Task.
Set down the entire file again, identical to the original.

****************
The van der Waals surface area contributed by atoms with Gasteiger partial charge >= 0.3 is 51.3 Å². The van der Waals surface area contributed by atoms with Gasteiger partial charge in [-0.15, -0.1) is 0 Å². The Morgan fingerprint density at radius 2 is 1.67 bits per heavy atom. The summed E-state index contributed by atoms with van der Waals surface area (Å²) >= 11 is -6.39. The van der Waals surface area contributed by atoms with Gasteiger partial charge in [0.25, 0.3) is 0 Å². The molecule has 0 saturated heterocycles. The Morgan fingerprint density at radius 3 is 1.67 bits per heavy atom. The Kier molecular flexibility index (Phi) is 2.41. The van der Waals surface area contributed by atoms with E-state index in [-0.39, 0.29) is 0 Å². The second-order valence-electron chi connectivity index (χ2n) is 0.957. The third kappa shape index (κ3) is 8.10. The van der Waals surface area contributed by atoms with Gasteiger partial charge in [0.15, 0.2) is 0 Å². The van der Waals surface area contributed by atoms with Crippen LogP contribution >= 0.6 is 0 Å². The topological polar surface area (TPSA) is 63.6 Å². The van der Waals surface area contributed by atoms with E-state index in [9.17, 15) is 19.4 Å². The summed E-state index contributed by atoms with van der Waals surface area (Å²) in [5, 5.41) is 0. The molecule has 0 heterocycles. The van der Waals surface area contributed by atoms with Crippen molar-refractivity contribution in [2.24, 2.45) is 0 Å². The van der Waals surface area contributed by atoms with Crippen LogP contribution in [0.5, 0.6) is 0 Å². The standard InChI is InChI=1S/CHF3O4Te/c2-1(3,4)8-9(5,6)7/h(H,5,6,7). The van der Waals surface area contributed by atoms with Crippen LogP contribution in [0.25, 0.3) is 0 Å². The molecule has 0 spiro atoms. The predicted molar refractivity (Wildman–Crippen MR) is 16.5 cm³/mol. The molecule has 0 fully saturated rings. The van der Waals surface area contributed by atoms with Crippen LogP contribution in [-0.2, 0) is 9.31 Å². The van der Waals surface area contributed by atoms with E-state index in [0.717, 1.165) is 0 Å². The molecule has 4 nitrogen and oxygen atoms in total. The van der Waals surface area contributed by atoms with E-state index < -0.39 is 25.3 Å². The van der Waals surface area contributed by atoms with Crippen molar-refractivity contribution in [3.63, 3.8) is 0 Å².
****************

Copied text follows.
The van der Waals surface area contributed by atoms with Gasteiger partial charge >= 0.3 is 51.3 Å². The van der Waals surface area contributed by atoms with Gasteiger partial charge in [-0.15, -0.1) is 0 Å². The Morgan fingerprint density at radius 2 is 1.67 bits per heavy atom. The summed E-state index contributed by atoms with van der Waals surface area (Å²) >= 11 is -6.39. The van der Waals surface area contributed by atoms with Gasteiger partial charge in [0.25, 0.3) is 0 Å². The molecule has 0 saturated heterocycles. The Morgan fingerprint density at radius 3 is 1.67 bits per heavy atom. The Kier molecular flexibility index (Phi) is 2.41. The van der Waals surface area contributed by atoms with E-state index in [-0.39, 0.29) is 0 Å². The second-order valence-electron chi connectivity index (χ2n) is 0.957. The third kappa shape index (κ3) is 8.10. The van der Waals surface area contributed by atoms with Gasteiger partial charge in [0.15, 0.2) is 0 Å². The van der Waals surface area contributed by atoms with Crippen LogP contribution >= 0.6 is 0 Å². The topological polar surface area (TPSA) is 63.6 Å². The van der Waals surface area contributed by atoms with E-state index in [9.17, 15) is 19.4 Å². The summed E-state index contributed by atoms with van der Waals surface area (Å²) in [5, 5.41) is 0. The molecule has 0 heterocycles. The van der Waals surface area contributed by atoms with Crippen molar-refractivity contribution in [2.24, 2.45) is 0 Å². The van der Waals surface area contributed by atoms with Crippen LogP contribution in [0.5, 0.6) is 0 Å². The standard InChI is InChI=1S/CHF3O4Te/c2-1(3,4)8-9(5,6)7/h(H,5,6,7). The van der Waals surface area contributed by atoms with Crippen LogP contribution in [0.25, 0.3) is 0 Å². The molecule has 0 spiro atoms. The predicted molar refractivity (Wildman–Crippen MR) is 16.5 cm³/mol. The molecule has 0 fully saturated rings. The van der Waals surface area contributed by atoms with Crippen LogP contribution in [-0.2, 0) is 9.31 Å². The van der Waals surface area contributed by atoms with E-state index in [0.717, 1.165) is 0 Å². The molecule has 4 nitrogen and oxygen atoms in total. The van der Waals surface area contributed by atoms with E-state index < -0.39 is 25.3 Å². The van der Waals surface area contributed by atoms with Crippen molar-refractivity contribution in [3.63, 3.8) is 0 Å².